No Man's Sky "Ever Onward"
Credit: Blake Patterson via Flickr

I don’t know what I was expecting

People normally love a New Game+ mode but for some reason, that was the last thing they wanted at the end of No Man’s Sky. But this isn’t just a regular New Game+.

This is New Game+, No Man’s Sky style. And what does that mean? It’s not New Game+, it’s New Game Infinity, or New Game Ouroboros, or New Game∞.

What baffles me the most about the response to the ‘ending’ of No Man’s Sky is that I don’t know what people were expecting, or perhaps more pertinently, what they would rather have found instead of that ultimate New Game∞ mode.

I get that people might not have liked it. I hear that it may have been frustrating. I understand that people might have felt it rendered their hundreds of hours of play moot. I also get that people might have found the game repetitive and would rather not have been presented with the option of repeating it until the end of time.

But tell me – seriously, I’m asking now – what would have been a better conclusion to No Man’s Sky than New Game∞? Some hokey FMV, perhaps of making the final leap home, and then the credits roll? Maybe a bit of avant garde existential poetry, or a reading from Friedrich Nietzsche by a brilliant Thesp like Charles Dance? Sean Murray’s face superimposed onto God’s on the ceiling of the Sistine Chapel? Peter Molyneux’s head on a spike, like Romero’s at the end of Doom 2?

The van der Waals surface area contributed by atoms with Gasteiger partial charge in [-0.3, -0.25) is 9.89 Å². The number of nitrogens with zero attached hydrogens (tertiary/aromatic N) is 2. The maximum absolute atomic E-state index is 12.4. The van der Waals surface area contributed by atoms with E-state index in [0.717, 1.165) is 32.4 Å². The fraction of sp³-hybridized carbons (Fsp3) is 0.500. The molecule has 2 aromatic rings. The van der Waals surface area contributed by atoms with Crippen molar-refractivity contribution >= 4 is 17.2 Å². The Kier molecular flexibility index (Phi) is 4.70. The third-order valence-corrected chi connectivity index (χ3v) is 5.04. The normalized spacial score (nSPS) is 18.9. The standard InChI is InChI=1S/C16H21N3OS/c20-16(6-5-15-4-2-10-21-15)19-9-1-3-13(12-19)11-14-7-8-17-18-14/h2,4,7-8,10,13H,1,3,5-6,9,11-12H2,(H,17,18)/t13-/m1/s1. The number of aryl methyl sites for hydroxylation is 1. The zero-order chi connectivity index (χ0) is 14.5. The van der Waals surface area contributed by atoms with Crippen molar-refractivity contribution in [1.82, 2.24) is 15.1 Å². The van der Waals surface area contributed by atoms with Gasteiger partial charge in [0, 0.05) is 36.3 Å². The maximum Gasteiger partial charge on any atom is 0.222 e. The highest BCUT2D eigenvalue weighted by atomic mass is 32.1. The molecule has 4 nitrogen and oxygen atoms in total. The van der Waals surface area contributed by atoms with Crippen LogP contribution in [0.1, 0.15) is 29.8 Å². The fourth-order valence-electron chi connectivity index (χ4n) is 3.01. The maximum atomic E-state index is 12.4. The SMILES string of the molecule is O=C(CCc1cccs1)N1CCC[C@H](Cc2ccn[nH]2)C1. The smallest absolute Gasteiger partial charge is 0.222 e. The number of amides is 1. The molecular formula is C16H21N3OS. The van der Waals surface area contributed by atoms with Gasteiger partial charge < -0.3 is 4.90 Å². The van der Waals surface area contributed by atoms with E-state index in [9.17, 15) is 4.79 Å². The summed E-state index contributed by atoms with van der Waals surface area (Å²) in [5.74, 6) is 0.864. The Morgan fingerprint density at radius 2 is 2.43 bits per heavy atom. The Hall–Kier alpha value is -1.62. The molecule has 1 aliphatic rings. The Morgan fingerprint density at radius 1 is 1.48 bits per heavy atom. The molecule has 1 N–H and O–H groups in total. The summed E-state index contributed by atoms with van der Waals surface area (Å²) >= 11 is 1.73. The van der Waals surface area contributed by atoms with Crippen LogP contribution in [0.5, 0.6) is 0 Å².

Or how about a white light, and then nothing? Because really, when it all comes down to it, that’s what’s waiting for us, in the end. But No Man’s Sky gives you a chance at another life, at an infinite number of lives among the infinite stars, if you only care to keep pushing forward and living them.

  1. Well spoken words. I agree with it all. NoMan’sSky is before it’s time. Our impatient fast paced slow to pause and think ones wasn’t ready for such a game. But a select few are.

  2. How about just not have the “quest” in the first place if the point is just to aimlessly discover? Because the key needs to tease you, or maybe Sony just needed to tease you, to get you to buy the thing in the first place. “Well can you come up with something better?” is not a defense, it’s a copout.

    1. There’s a reason RPGs have a lot of fetch quests: because people have a tendency to search for direction in games, and if there isn’t any, it can make it hard for them to go anywhere. At all. A tiny bit of forward momentum – like the Atlas path, or the ‘Go defeat Ganon’ instruction at the beginning of Breath of the Wild – provides the impetus for people to do something rather than being frozen in indecision.

      Game design has changed a lot since the days of Elite and I think people would genuinely struggle with entirely aimless nowadays.

      And the point of the Atlas path isn’t so much to ‘finish’ the game, per se, it’s to get players to the start of the ‘next’ one, and the revelation of the possibly endless ones to follow. So my point wasn’t really ‘you come up with something better’ so much as… can you think of anything else that would have been more fitting for a theoretically endless game, than an ending that keeps beginning again? 🙂

  3. Very very well written. I waited to get the game until it was out for a bit. I read the hype, the blogs, then the release, the attacks (ohh those darn heavy worded attacks), and so forth.